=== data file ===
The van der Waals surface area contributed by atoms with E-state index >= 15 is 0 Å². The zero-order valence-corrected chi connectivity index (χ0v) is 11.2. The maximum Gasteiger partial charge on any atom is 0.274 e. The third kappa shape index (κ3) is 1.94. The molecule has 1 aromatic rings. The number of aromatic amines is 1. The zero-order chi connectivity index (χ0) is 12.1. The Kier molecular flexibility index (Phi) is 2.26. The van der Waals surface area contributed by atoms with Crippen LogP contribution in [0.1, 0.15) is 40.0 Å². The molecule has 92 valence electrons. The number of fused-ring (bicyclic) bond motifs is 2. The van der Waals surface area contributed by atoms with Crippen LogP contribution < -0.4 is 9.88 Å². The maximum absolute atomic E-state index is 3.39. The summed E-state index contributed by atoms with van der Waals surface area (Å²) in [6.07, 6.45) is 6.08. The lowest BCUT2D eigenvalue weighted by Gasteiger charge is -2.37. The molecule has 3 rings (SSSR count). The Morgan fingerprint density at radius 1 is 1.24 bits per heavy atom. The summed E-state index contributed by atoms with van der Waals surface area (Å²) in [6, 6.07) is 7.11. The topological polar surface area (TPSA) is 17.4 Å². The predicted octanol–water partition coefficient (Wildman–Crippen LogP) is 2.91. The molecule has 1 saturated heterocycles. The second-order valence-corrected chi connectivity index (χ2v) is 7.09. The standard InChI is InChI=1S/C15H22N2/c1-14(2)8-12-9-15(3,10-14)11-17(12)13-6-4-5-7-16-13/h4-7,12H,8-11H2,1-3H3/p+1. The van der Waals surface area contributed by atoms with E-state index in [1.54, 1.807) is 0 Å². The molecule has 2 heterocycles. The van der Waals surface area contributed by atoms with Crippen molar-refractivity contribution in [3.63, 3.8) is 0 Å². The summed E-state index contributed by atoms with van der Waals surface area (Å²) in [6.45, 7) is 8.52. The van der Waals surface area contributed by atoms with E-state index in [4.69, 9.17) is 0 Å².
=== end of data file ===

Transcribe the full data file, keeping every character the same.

The van der Waals surface area contributed by atoms with E-state index >= 15 is 0 Å². The zero-order valence-corrected chi connectivity index (χ0v) is 11.2. The maximum Gasteiger partial charge on any atom is 0.274 e. The third kappa shape index (κ3) is 1.94. The molecule has 1 aromatic rings. The number of aromatic amines is 1. The zero-order chi connectivity index (χ0) is 12.1. The Kier molecular flexibility index (Phi) is 2.26. The van der Waals surface area contributed by atoms with Crippen LogP contribution in [0.1, 0.15) is 40.0 Å². The molecule has 92 valence electrons. The number of fused-ring (bicyclic) bond motifs is 2. The van der Waals surface area contributed by atoms with Crippen LogP contribution < -0.4 is 9.88 Å². The maximum absolute atomic E-state index is 3.39. The summed E-state index contributed by atoms with van der Waals surface area (Å²) in [6.07, 6.45) is 6.08. The lowest BCUT2D eigenvalue weighted by Gasteiger charge is -2.37. The molecule has 3 rings (SSSR count). The Morgan fingerprint density at radius 1 is 1.24 bits per heavy atom. The summed E-state index contributed by atoms with van der Waals surface area (Å²) in [6, 6.07) is 7.11. The topological polar surface area (TPSA) is 17.4 Å². The predicted octanol–water partition coefficient (Wildman–Crippen LogP) is 2.91. The molecule has 1 saturated heterocycles. The second-order valence-corrected chi connectivity index (χ2v) is 7.09. The standard InChI is InChI=1S/C15H22N2/c1-14(2)8-12-9-15(3,10-14)11-17(12)13-6-4-5-7-16-13/h4-7,12H,8-11H2,1-3H3/p+1. The van der Waals surface area contributed by atoms with E-state index in [1.54, 1.807) is 0 Å². The molecule has 2 heterocycles. The van der Waals surface area contributed by atoms with Crippen molar-refractivity contribution in [3.63, 3.8) is 0 Å². The summed E-state index contributed by atoms with van der Waals surface area (Å²) in [6.45, 7) is 8.52. The van der Waals surface area contributed by atoms with E-state index in [4.69, 9.17) is 0 Å².